Oregon Trail, Day 5 (Resting the Oxen)

Today we decided to stay put due to a combination of road fatigue and loving our hotel. With just a day’s drive from our new home, it would be tempting to pile everything up and finish out the journey. But, our belongings are at least a day behind us still, and sometimes when you push too hard to get to something, you find yourself unable to enjoy it, because you’re too tired. So, on this day, Allyson and I treated ourselves to the thrills and comforts Baker City has to offer.

We had breakfast in a place called The Lone Pine Cafe on recommendation from the desk clerk in our hotel. The breakfast was so good we went back for lunch. All our meals in Oregon, going back to when we were here for the interview, have been great–there hasn’t been even a mediocre one. It seems like everything is farm fresh and local ingredients everywhere we eat.

Allyson and I each opted for solo morning and afternoon activities, each of which is a good recharge for us. Allyson lounged in the hotel room, watching TV and went to the local shops in town. I went exploring and hiking. It was good for both of us, and individually perfect for each one of us to take a break from the many hours on the road we’ve maintained the past few days.

IMG_3192I went to the Oregon Trail National Interpretive Center. I had begun to snow as I drove out there, then a heavy fog set in. I parked, but couldn’t see 20 feet in front of me, so it looked like the hike would be a bust. I waited, though, about 15 minutes and the fog began to clear. I realized I was parked on top of a tall hill in the middle of mountains and a huge, beautiful valley. I got to hike the trail and watch the fog lift completely until the sun was out. I walked down the trail to remnants of the actual Oregon Trail where you can still make out the path dug out by wagons crossing the country.

This new world in front of me seemed so enormous and free. I had this great feeling of adventure and awe come over me. This move still doesn’t seem completely real, but Allyson and I have both talked about how we feel like we are embarking into something huge for the two of us. There is a great freedom in taking a journey like this–the geographical part and the altering of our life. As I looked out over that valley, those mountains, the clouds of fog moving over the earth, those feelings of freedom welled up inside me–it was like I was looking at a real life picture of all those feelings. A cold wind blew and I shoved my hands in my pockets, feeling the awe, the excitement, and the harshness of it all at once. It was good for me to be out walking. I am one that needs to hike through things, to use all 5 senses on a place.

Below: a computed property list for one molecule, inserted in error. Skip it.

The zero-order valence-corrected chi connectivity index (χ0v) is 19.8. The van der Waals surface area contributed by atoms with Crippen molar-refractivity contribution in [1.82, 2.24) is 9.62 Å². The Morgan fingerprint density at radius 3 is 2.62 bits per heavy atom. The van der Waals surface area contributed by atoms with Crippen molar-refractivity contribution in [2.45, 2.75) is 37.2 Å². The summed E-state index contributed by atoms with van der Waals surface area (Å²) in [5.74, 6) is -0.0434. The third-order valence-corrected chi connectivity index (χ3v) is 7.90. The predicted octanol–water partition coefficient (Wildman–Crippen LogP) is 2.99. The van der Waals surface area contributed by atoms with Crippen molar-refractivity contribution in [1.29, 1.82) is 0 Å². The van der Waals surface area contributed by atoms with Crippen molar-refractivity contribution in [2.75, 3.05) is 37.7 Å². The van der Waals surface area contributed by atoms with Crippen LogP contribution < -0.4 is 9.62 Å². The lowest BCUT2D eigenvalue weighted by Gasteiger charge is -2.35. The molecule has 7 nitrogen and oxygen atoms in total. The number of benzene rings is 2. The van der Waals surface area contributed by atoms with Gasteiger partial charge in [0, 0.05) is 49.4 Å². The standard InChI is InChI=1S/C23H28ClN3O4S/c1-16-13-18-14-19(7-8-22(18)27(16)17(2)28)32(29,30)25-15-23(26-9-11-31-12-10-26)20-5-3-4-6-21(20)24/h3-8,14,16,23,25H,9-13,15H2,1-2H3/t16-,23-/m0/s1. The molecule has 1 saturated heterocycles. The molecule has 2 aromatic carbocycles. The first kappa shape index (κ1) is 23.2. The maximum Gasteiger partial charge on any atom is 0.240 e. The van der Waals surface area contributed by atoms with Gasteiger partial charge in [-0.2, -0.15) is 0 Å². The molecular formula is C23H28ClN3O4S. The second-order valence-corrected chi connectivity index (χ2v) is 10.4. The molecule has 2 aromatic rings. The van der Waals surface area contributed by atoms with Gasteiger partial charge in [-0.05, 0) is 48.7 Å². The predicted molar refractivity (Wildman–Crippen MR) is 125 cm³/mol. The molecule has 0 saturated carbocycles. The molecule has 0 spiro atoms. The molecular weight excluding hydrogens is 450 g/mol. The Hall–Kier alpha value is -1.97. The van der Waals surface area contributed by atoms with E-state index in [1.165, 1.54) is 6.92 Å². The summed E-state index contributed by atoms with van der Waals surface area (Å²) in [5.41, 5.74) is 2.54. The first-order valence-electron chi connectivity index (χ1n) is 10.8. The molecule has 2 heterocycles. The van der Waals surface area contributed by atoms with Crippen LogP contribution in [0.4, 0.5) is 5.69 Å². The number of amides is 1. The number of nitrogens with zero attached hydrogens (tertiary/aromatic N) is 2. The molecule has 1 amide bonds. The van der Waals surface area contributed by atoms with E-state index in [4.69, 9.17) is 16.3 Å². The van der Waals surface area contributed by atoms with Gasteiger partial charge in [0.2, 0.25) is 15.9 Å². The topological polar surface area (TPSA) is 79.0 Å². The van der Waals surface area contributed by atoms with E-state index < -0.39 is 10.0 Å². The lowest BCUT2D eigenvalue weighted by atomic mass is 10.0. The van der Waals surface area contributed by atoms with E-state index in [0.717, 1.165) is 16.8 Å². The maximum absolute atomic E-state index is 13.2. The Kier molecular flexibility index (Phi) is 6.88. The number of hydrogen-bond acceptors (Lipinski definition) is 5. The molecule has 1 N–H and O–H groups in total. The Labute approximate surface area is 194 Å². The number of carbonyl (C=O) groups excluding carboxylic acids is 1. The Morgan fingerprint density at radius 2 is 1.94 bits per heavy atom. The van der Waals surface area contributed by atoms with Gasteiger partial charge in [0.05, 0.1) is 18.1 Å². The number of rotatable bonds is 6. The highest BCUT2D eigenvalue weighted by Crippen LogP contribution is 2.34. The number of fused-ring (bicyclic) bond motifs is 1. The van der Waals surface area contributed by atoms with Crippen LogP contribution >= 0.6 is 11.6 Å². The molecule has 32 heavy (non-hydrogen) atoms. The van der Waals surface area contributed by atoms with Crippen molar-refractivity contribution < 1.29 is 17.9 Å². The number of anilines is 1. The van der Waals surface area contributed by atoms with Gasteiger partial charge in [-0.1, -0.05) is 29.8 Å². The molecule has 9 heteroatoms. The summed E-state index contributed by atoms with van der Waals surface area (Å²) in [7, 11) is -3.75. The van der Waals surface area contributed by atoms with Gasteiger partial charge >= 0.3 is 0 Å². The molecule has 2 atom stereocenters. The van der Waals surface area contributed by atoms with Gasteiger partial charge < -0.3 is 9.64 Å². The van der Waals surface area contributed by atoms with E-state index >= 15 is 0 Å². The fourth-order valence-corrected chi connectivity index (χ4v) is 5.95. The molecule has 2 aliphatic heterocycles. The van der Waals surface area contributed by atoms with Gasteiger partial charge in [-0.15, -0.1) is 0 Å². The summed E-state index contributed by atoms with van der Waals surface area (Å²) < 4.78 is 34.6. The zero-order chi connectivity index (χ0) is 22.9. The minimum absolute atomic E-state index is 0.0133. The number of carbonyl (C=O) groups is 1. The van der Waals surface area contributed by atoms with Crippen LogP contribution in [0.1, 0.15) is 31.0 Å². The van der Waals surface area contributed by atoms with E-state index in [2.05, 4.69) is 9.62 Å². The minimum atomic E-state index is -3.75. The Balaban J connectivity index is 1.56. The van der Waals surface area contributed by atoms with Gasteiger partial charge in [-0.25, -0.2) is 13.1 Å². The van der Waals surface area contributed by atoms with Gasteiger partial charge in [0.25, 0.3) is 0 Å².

IMG_3207After lunch, Allyson and I walked Main Street and came back to the room to look at my morning pictures and relax. I wanted to get out some more, so I decided to set out on the Hells Canyon Scenic Byway, seeing if I might make it to Hells Canyon and back by dark. I knew it would be great scenery, but this was by far the most beautiful scenery I’ve encountered the whole trip. The road wove next to a stream between huge hills, mountains, and rock croppings. At one point I crossed a mountain pass and the green hills almost immediately changed to snow covered. Tall pines began to rise up where only sage brush had been. I wanted to stop at every pull-off there was and had to limit myself. I’m not posting many pictures, because they are pathetic compared to what my eyes took in.

At the end of the night, on they way back to the Geiser Grand Hotel, Venus began to light up the west sky. In my rear view I caught the full moon glowing through the clouds. I pulled over one more time, leaned against my car and watched the daylight fade and the evening stars take over. I found the local NPR station on the radio dial, and they were playing All Things Considered. I felt this comfort come over me, and it felt like I was back in Studio A at WKMS, moving from segment to news to funders onto the next segment, then underwriters and weather. It is such a fantastic feeling to be in this new, wide open space I am in love with, accompanied by these old friends keeping me grounded enough to make some sense of all of this.

Allyson and I closed out the evening in the hotel dining room, telling each other about our day. Tomorrow we will pack up clothes, toiletries, and the cats and make the final leg of this trip. We’ll meet up with the Columbia River and follow it nearly to the end, sort of like Lewis and Clark. I wonder what it will feel like crossing the gates into camp, this new thing that is also now home. We’ve crossed most of the mountains. I think our wagon is going to make it. It’s waiting just over a few more hills.

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